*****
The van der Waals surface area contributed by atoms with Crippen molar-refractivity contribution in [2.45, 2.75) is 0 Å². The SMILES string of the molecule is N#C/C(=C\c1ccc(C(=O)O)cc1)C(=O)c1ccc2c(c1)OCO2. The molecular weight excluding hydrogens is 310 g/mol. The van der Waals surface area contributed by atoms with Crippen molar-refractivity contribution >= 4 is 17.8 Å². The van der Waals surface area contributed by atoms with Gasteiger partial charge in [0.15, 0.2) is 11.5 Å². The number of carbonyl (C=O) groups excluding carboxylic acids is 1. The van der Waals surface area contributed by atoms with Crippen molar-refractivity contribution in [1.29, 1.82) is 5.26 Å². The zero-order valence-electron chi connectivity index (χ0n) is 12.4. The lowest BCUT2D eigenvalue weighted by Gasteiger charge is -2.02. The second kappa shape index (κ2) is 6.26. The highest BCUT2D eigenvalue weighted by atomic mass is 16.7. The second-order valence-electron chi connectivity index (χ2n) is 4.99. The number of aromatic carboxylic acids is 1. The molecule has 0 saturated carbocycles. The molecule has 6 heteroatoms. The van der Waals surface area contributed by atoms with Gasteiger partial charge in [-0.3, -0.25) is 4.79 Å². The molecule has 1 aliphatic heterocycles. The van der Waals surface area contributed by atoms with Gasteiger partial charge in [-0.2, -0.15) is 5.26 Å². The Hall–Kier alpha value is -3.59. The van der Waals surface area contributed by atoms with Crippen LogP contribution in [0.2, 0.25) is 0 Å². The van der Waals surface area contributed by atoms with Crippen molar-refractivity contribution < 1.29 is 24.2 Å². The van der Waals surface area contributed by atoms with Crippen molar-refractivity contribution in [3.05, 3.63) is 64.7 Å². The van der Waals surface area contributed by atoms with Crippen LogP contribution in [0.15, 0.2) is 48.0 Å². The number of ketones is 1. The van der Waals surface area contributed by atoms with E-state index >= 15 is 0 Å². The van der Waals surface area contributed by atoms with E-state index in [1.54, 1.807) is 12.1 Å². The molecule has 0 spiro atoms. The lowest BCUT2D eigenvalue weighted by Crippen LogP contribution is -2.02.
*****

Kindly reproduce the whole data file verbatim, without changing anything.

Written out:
The van der Waals surface area contributed by atoms with Crippen molar-refractivity contribution in [2.45, 2.75) is 0 Å². The SMILES string of the molecule is N#C/C(=C\c1ccc(C(=O)O)cc1)C(=O)c1ccc2c(c1)OCO2. The molecular weight excluding hydrogens is 310 g/mol. The van der Waals surface area contributed by atoms with Crippen molar-refractivity contribution >= 4 is 17.8 Å². The van der Waals surface area contributed by atoms with Gasteiger partial charge in [0.15, 0.2) is 11.5 Å². The number of carbonyl (C=O) groups excluding carboxylic acids is 1. The van der Waals surface area contributed by atoms with Crippen molar-refractivity contribution in [1.29, 1.82) is 5.26 Å². The zero-order valence-electron chi connectivity index (χ0n) is 12.4. The lowest BCUT2D eigenvalue weighted by Gasteiger charge is -2.02. The second kappa shape index (κ2) is 6.26. The highest BCUT2D eigenvalue weighted by atomic mass is 16.7. The second-order valence-electron chi connectivity index (χ2n) is 4.99. The number of aromatic carboxylic acids is 1. The molecule has 0 saturated carbocycles. The molecule has 6 heteroatoms. The van der Waals surface area contributed by atoms with Gasteiger partial charge in [-0.3, -0.25) is 4.79 Å². The molecule has 1 aliphatic heterocycles. The van der Waals surface area contributed by atoms with Gasteiger partial charge in [-0.2, -0.15) is 5.26 Å². The Hall–Kier alpha value is -3.59. The van der Waals surface area contributed by atoms with Crippen LogP contribution in [0.2, 0.25) is 0 Å². The van der Waals surface area contributed by atoms with Crippen molar-refractivity contribution < 1.29 is 24.2 Å². The van der Waals surface area contributed by atoms with Crippen molar-refractivity contribution in [3.05, 3.63) is 64.7 Å². The van der Waals surface area contributed by atoms with Crippen LogP contribution in [0.15, 0.2) is 48.0 Å². The number of ketones is 1. The van der Waals surface area contributed by atoms with E-state index >= 15 is 0 Å². The van der Waals surface area contributed by atoms with E-state index in [1.54, 1.807) is 12.1 Å². The molecule has 0 spiro atoms. The lowest BCUT2D eigenvalue weighted by Crippen LogP contribution is -2.02.